Paul B. Sears’ Contributions to the Development of Paleoecology
Creators:Shane, Linda C. K.
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Citation:The Ohio Journal of Science, v109, n4-5 (December, 2009), 76-87.
Paul B. Sears laid the foundation for both the methodology and many of the major research questions that concern paleoecological research in North America and globally. Using sediment records mostly from Ohio as a starting point, he investigated the relative ages of glacial geomorphic features and the Ohio postglacial climate record. From there using his own and other records he investigated rates of sedimentation, regional sequences of revegetation after final deglaciation, rates of vegetation change, climatic interpretation of that change and the possible synchroneity of the North American and European climatic histories. Foundational early papers focused on the methodology and taxonomy of pollen analysis and the use of early land-survey data to reconstruct the vegetation record prior to European settlement and agricultural development. The latter was a critical strategy to identify modern climate analogs for fossil pollen assemblages. He also fostered mechanisms for international and interdisciplinary research communication. The field of paleoecology—the record of past environmental and climate change—was once esoteric. Today the ecological meaning of documented changes through time is one of the keys to understanding the consequences of today’s rapid global climate change.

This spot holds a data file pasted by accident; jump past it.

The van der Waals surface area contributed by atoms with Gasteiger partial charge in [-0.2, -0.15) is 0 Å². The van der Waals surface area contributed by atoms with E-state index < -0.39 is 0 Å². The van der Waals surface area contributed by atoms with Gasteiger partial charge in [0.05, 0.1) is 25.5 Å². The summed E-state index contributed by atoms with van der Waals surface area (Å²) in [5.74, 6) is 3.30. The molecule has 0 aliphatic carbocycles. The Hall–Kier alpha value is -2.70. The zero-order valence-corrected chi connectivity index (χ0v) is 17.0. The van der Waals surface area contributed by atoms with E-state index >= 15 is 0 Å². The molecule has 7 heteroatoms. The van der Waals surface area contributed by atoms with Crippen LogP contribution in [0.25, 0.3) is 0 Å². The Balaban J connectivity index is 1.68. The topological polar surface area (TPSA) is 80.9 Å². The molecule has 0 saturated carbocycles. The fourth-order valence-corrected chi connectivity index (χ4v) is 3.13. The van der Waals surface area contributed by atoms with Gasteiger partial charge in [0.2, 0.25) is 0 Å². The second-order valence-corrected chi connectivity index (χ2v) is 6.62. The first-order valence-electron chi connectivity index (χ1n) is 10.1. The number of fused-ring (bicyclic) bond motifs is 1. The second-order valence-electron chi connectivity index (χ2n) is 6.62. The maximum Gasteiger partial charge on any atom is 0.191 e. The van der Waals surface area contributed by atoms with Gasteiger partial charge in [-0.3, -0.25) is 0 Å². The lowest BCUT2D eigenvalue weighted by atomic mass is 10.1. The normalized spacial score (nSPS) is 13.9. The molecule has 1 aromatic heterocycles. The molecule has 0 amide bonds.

Author Institution: Limnological Research Center, University of Minnesota
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